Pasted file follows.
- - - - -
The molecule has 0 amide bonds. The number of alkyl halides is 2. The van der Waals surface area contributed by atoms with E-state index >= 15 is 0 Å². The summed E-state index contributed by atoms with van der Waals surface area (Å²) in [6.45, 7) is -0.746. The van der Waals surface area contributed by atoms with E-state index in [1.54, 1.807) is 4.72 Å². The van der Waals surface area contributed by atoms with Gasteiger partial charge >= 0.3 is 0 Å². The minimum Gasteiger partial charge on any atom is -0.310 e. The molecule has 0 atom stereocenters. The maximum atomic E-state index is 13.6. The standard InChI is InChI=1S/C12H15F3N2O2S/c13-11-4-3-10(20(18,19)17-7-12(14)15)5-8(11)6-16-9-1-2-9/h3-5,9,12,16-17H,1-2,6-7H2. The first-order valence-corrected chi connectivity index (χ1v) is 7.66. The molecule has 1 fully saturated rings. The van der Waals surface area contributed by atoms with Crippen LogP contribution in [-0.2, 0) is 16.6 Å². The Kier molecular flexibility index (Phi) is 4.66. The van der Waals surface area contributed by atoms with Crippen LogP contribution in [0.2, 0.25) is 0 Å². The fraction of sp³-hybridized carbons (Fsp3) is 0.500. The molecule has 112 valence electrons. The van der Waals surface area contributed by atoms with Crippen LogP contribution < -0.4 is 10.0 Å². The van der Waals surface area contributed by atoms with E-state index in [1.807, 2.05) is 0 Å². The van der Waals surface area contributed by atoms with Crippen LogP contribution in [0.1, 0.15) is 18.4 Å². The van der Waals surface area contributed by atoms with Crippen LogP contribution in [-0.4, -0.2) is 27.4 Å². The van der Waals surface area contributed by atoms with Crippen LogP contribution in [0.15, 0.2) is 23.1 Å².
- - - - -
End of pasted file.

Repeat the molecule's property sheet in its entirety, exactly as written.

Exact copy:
The molecule has 0 amide bonds. The number of alkyl halides is 2. The van der Waals surface area contributed by atoms with E-state index >= 15 is 0 Å². The summed E-state index contributed by atoms with van der Waals surface area (Å²) in [6.45, 7) is -0.746. The van der Waals surface area contributed by atoms with E-state index in [1.54, 1.807) is 4.72 Å². The van der Waals surface area contributed by atoms with Gasteiger partial charge >= 0.3 is 0 Å². The minimum Gasteiger partial charge on any atom is -0.310 e. The molecule has 0 atom stereocenters. The maximum atomic E-state index is 13.6. The standard InChI is InChI=1S/C12H15F3N2O2S/c13-11-4-3-10(20(18,19)17-7-12(14)15)5-8(11)6-16-9-1-2-9/h3-5,9,12,16-17H,1-2,6-7H2. The first-order valence-corrected chi connectivity index (χ1v) is 7.66. The molecule has 1 fully saturated rings. The van der Waals surface area contributed by atoms with Crippen LogP contribution in [-0.2, 0) is 16.6 Å². The Kier molecular flexibility index (Phi) is 4.66. The van der Waals surface area contributed by atoms with Crippen LogP contribution in [0.2, 0.25) is 0 Å². The fraction of sp³-hybridized carbons (Fsp3) is 0.500. The molecule has 112 valence electrons. The van der Waals surface area contributed by atoms with Crippen LogP contribution < -0.4 is 10.0 Å². The van der Waals surface area contributed by atoms with E-state index in [1.807, 2.05) is 0 Å². The van der Waals surface area contributed by atoms with Crippen LogP contribution in [0.1, 0.15) is 18.4 Å². The van der Waals surface area contributed by atoms with Crippen LogP contribution in [-0.4, -0.2) is 27.4 Å². The van der Waals surface area contributed by atoms with Crippen LogP contribution in [0.15, 0.2) is 23.1 Å².